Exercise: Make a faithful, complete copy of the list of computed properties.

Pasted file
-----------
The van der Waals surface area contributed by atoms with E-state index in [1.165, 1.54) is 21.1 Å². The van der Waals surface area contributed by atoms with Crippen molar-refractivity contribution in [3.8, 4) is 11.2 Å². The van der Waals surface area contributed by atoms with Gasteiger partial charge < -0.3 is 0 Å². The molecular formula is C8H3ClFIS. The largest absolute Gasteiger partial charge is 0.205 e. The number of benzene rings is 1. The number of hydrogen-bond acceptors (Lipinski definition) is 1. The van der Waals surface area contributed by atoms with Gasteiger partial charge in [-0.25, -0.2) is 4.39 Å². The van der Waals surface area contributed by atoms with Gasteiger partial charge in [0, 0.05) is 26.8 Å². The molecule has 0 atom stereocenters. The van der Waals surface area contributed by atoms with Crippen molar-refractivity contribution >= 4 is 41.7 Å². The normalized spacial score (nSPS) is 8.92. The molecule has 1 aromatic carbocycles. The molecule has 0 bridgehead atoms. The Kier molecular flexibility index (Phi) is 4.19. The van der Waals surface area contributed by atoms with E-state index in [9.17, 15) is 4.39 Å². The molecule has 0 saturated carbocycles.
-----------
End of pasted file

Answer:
The van der Waals surface area contributed by atoms with E-state index in [1.165, 1.54) is 21.1 Å². The van der Waals surface area contributed by atoms with Crippen molar-refractivity contribution in [3.8, 4) is 11.2 Å². The van der Waals surface area contributed by atoms with Gasteiger partial charge < -0.3 is 0 Å². The molecular formula is C8H3ClFIS. The largest absolute Gasteiger partial charge is 0.205 e. The number of benzene rings is 1. The number of hydrogen-bond acceptors (Lipinski definition) is 1. The van der Waals surface area contributed by atoms with Gasteiger partial charge in [-0.25, -0.2) is 4.39 Å². The van der Waals surface area contributed by atoms with Gasteiger partial charge in [0, 0.05) is 26.8 Å². The molecule has 0 atom stereocenters. The van der Waals surface area contributed by atoms with Crippen molar-refractivity contribution >= 4 is 41.7 Å². The normalized spacial score (nSPS) is 8.92. The molecule has 1 aromatic carbocycles. The molecule has 0 bridgehead atoms. The Kier molecular flexibility index (Phi) is 4.19. The van der Waals surface area contributed by atoms with E-state index in [9.17, 15) is 4.39 Å². The molecule has 0 saturated carbocycles.